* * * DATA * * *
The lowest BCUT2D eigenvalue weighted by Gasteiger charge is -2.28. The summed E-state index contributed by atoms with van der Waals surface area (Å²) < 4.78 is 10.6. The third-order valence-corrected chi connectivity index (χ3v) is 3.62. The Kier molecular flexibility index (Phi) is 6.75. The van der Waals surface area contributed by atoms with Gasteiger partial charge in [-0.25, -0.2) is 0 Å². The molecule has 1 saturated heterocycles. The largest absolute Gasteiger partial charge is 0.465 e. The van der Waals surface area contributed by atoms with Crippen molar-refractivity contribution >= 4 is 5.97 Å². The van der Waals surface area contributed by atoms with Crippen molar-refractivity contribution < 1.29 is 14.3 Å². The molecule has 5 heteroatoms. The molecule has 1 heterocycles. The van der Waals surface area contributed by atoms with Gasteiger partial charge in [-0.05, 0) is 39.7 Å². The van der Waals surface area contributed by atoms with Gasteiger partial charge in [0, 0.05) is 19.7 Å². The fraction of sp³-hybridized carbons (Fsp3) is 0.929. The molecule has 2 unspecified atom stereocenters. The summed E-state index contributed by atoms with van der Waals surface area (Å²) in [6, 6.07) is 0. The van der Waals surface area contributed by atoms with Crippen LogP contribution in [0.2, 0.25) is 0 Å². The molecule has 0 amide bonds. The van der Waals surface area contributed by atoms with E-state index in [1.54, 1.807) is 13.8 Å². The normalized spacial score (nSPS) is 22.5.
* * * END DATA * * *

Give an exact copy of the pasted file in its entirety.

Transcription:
The lowest BCUT2D eigenvalue weighted by Gasteiger charge is -2.28. The summed E-state index contributed by atoms with van der Waals surface area (Å²) < 4.78 is 10.6. The third-order valence-corrected chi connectivity index (χ3v) is 3.62. The Kier molecular flexibility index (Phi) is 6.75. The van der Waals surface area contributed by atoms with Gasteiger partial charge in [-0.25, -0.2) is 0 Å². The molecule has 1 saturated heterocycles. The largest absolute Gasteiger partial charge is 0.465 e. The van der Waals surface area contributed by atoms with Crippen molar-refractivity contribution >= 4 is 5.97 Å². The van der Waals surface area contributed by atoms with Crippen molar-refractivity contribution < 1.29 is 14.3 Å². The molecule has 5 heteroatoms. The molecule has 1 heterocycles. The van der Waals surface area contributed by atoms with Gasteiger partial charge in [-0.05, 0) is 39.7 Å². The van der Waals surface area contributed by atoms with Gasteiger partial charge in [0, 0.05) is 19.7 Å². The fraction of sp³-hybridized carbons (Fsp3) is 0.929. The molecule has 2 unspecified atom stereocenters. The summed E-state index contributed by atoms with van der Waals surface area (Å²) in [6, 6.07) is 0. The van der Waals surface area contributed by atoms with Crippen LogP contribution in [0.2, 0.25) is 0 Å². The molecule has 0 amide bonds. The van der Waals surface area contributed by atoms with E-state index in [1.54, 1.807) is 13.8 Å². The normalized spacial score (nSPS) is 22.5.